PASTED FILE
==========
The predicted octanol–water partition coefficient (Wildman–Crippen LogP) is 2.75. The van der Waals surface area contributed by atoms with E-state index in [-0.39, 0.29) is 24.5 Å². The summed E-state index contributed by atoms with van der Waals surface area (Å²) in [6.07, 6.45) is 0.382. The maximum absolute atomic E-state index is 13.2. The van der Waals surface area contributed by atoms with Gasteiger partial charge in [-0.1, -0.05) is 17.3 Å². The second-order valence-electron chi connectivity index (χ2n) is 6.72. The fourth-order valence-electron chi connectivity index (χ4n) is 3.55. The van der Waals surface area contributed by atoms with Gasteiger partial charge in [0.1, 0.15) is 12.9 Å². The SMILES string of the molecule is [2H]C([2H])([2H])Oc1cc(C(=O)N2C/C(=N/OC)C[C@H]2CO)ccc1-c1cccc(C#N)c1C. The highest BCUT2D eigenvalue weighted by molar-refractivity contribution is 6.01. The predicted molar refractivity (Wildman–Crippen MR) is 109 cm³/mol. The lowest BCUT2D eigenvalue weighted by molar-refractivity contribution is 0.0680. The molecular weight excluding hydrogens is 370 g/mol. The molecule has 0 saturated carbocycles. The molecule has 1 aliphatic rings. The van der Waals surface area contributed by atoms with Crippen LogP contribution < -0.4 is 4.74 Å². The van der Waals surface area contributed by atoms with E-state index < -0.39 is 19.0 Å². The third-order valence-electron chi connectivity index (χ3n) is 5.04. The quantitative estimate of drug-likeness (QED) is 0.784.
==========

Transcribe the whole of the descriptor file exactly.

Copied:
The predicted octanol–water partition coefficient (Wildman–Crippen LogP) is 2.75. The van der Waals surface area contributed by atoms with E-state index in [-0.39, 0.29) is 24.5 Å². The summed E-state index contributed by atoms with van der Waals surface area (Å²) in [6.07, 6.45) is 0.382. The maximum absolute atomic E-state index is 13.2. The van der Waals surface area contributed by atoms with Gasteiger partial charge in [-0.1, -0.05) is 17.3 Å². The second-order valence-electron chi connectivity index (χ2n) is 6.72. The fourth-order valence-electron chi connectivity index (χ4n) is 3.55. The van der Waals surface area contributed by atoms with Gasteiger partial charge in [0.1, 0.15) is 12.9 Å². The SMILES string of the molecule is [2H]C([2H])([2H])Oc1cc(C(=O)N2C/C(=N/OC)C[C@H]2CO)ccc1-c1cccc(C#N)c1C. The highest BCUT2D eigenvalue weighted by molar-refractivity contribution is 6.01. The predicted molar refractivity (Wildman–Crippen MR) is 109 cm³/mol. The lowest BCUT2D eigenvalue weighted by molar-refractivity contribution is 0.0680. The molecular weight excluding hydrogens is 370 g/mol. The molecule has 0 saturated carbocycles. The molecule has 1 aliphatic rings. The van der Waals surface area contributed by atoms with Crippen LogP contribution < -0.4 is 4.74 Å². The van der Waals surface area contributed by atoms with E-state index < -0.39 is 19.0 Å². The third-order valence-electron chi connectivity index (χ3n) is 5.04. The quantitative estimate of drug-likeness (QED) is 0.784.